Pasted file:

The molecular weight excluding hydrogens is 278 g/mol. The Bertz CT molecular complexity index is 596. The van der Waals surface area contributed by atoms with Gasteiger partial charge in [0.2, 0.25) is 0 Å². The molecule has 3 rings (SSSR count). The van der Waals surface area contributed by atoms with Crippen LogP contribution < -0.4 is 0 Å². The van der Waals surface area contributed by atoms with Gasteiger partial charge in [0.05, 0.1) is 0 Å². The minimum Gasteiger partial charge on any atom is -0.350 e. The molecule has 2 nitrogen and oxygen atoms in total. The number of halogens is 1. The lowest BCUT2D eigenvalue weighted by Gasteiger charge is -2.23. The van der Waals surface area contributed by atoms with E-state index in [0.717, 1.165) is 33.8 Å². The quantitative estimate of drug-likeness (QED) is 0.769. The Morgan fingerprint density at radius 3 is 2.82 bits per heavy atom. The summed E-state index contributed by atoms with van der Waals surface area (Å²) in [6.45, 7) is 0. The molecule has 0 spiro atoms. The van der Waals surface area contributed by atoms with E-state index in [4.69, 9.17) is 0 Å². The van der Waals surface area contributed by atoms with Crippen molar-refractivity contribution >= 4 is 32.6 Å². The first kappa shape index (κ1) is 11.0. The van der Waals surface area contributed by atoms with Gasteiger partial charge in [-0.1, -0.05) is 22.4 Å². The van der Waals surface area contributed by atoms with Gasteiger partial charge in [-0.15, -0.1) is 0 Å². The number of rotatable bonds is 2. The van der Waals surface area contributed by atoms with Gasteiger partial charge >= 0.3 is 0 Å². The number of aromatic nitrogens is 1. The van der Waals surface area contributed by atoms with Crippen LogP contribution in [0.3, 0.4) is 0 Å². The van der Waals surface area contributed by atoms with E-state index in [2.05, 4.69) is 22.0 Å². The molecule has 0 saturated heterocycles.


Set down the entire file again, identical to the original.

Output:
The molecular weight excluding hydrogens is 278 g/mol. The Bertz CT molecular complexity index is 596. The van der Waals surface area contributed by atoms with Gasteiger partial charge in [0.2, 0.25) is 0 Å². The molecule has 3 rings (SSSR count). The van der Waals surface area contributed by atoms with Crippen LogP contribution < -0.4 is 0 Å². The van der Waals surface area contributed by atoms with Gasteiger partial charge in [0.05, 0.1) is 0 Å². The minimum Gasteiger partial charge on any atom is -0.350 e. The molecule has 2 nitrogen and oxygen atoms in total. The number of halogens is 1. The lowest BCUT2D eigenvalue weighted by Gasteiger charge is -2.23. The van der Waals surface area contributed by atoms with E-state index in [0.717, 1.165) is 33.8 Å². The quantitative estimate of drug-likeness (QED) is 0.769. The Morgan fingerprint density at radius 3 is 2.82 bits per heavy atom. The summed E-state index contributed by atoms with van der Waals surface area (Å²) in [6.45, 7) is 0. The molecule has 0 spiro atoms. The van der Waals surface area contributed by atoms with E-state index in [4.69, 9.17) is 0 Å². The van der Waals surface area contributed by atoms with Crippen molar-refractivity contribution >= 4 is 32.6 Å². The first kappa shape index (κ1) is 11.0. The van der Waals surface area contributed by atoms with Gasteiger partial charge in [-0.1, -0.05) is 22.4 Å². The van der Waals surface area contributed by atoms with Gasteiger partial charge in [-0.15, -0.1) is 0 Å². The number of rotatable bonds is 2. The van der Waals surface area contributed by atoms with Gasteiger partial charge >= 0.3 is 0 Å². The number of aromatic nitrogens is 1. The van der Waals surface area contributed by atoms with Crippen LogP contribution in [0.3, 0.4) is 0 Å². The van der Waals surface area contributed by atoms with E-state index in [2.05, 4.69) is 22.0 Å². The molecule has 0 saturated heterocycles.